• Narcissistic Parents

  • The Complete Guide for Adult Children, Including 2 Manuscripts: Narcissistic Mothers & Narcissistic Fathers. How to Handle a Narcissistic Parent and Recover from CPTSD
  • By: Caroline Foster
  • Narrated by: Trei Taylor
  • Length: 4 hrs and 42 mins
  • 4.7 out of 5 stars (140 ratings)

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Publisher's Summary

This is the complete healing guide for adult children of narcissistic parents.

If you are an adult child of a narcissistic father or mother, this audiobook is for you, and if you are not sure whether your abusive parent is a pathological narcissist, you will find out.

This audiobook provides a complete picture of narcissistic parenting and gives concrete effective advice to start recovering from CPTSD symptoms. This audiobook contains also practical tips regarding all different situations with narcissistic parents.

If you listen to this audiobook:

  • You will become aware of all the reasons why your childhood was so traumatic.
  • You will learn how to deal with your narcissistic parent without being their victim any longer.
  • You will find out all the dysfunctional thoughts and behaviors that you have developed over the years.
  • You will start healing from the symptoms of Complex Traumatic Stress Disorder, a typical disorder affecting adult children of narcissistic parents.

Adult children of narcissistic parents are often plagued with so much guilt and sense of deep obligation and shame that they feel duty-bound to keep whatever happens a family secret even when it is shredding their lives.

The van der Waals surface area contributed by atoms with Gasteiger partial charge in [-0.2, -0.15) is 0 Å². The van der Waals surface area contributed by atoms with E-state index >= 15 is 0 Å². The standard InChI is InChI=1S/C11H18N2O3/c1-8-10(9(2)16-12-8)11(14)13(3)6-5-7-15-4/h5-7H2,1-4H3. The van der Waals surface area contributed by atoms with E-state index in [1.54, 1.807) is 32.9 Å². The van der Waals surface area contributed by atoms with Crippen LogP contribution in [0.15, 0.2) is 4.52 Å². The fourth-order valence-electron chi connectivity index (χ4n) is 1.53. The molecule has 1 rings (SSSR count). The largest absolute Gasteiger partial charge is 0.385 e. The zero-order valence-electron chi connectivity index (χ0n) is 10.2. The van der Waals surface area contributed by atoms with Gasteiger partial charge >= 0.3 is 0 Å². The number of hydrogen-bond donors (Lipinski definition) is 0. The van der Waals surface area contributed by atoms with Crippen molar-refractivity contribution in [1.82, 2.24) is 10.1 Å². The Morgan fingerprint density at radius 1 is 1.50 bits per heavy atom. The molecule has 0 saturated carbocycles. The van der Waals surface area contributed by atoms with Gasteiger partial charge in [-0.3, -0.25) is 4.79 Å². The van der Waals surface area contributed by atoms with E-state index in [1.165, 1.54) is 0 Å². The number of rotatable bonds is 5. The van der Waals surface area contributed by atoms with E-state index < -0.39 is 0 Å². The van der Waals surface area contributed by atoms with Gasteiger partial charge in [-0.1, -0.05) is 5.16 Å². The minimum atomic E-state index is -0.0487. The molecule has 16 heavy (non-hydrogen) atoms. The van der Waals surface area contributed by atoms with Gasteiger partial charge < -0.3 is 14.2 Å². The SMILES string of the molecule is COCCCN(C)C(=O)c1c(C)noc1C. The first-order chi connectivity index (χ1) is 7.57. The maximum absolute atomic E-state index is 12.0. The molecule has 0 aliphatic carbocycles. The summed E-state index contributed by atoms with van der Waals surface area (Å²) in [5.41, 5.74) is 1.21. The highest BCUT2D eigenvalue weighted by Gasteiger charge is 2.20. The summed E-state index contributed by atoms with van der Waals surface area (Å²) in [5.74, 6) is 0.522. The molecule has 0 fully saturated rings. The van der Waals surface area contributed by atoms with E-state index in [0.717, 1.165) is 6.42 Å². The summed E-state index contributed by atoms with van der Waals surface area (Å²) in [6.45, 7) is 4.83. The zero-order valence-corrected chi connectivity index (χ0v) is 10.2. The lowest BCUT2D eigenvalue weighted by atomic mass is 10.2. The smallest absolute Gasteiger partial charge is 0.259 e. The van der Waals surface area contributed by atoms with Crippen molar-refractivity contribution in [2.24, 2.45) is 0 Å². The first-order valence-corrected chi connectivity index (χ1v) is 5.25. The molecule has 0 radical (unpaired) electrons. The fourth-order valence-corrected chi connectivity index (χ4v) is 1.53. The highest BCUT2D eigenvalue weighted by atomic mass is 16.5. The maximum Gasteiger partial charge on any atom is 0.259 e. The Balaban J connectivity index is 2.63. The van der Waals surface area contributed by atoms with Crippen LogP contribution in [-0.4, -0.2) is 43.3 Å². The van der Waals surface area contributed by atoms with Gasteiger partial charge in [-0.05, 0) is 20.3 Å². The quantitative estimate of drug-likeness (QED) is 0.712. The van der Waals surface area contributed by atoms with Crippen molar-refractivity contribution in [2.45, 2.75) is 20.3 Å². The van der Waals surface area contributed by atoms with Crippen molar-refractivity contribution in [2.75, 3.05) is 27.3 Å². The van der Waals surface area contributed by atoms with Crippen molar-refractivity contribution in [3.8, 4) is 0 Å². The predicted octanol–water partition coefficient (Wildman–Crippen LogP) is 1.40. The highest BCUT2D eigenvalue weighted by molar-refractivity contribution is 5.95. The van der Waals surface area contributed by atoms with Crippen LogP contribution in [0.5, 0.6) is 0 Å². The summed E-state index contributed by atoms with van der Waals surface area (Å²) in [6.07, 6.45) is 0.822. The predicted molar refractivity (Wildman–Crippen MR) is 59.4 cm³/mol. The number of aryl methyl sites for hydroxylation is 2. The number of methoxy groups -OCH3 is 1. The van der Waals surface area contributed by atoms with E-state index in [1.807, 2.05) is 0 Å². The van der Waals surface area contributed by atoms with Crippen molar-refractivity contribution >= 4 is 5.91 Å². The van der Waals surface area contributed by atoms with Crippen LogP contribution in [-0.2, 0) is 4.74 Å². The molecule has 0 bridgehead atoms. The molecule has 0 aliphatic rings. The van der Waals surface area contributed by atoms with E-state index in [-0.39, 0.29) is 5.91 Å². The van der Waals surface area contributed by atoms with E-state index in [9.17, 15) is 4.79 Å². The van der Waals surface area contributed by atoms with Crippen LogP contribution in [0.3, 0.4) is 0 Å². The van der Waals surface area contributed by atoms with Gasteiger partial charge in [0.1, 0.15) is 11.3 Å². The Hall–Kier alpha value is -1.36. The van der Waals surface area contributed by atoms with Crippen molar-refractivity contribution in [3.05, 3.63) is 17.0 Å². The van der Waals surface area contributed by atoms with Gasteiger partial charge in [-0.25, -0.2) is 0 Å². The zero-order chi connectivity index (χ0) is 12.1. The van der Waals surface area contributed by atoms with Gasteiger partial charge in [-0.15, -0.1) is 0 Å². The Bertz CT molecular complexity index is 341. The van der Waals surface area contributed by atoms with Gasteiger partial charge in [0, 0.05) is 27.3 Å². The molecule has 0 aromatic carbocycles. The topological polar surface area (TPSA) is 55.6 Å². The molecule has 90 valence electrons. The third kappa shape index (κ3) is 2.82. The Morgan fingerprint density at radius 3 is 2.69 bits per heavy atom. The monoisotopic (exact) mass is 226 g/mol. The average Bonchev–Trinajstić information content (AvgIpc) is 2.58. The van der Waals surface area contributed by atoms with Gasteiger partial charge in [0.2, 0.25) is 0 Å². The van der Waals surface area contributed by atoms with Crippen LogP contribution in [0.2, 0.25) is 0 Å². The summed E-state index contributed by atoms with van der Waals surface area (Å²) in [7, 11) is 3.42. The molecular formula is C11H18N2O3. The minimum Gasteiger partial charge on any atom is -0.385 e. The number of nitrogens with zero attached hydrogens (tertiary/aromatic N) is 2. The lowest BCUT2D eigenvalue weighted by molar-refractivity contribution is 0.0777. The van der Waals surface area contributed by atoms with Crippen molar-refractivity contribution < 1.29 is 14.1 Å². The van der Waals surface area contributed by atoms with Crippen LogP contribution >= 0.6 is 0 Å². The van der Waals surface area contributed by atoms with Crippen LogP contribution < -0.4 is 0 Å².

The solution is not forgiving or forgetting, but first of all understanding and working on your self-development, and finally taking back control of your life.

This audiobook is a painful path of awareness, but it is also the first step of a journey that will take you to the life you deserve.

©2019 Caroline Foster (P)2020 Caroline Foster

What listeners say about Narcissistic Parents

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  • Overall
    2 out of 5 stars
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robotic reading of pretty judgemental text

It was hard to get past the narration, with awkward prosody and rhythm. the material was insightful but riddled with trite language and lots of judgement. I would expect more used of nonviolent communication in the text and more objectivity BUT this does not appear to be written by a physician or trained expert in the field and the writing is on par with what you would expect from an internet blogger or Wikipedia researcher lacking clinical experience. first book I've read on the topic...im praying something better is out there...

7 people found this helpful

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Misandry and anti-traditionalism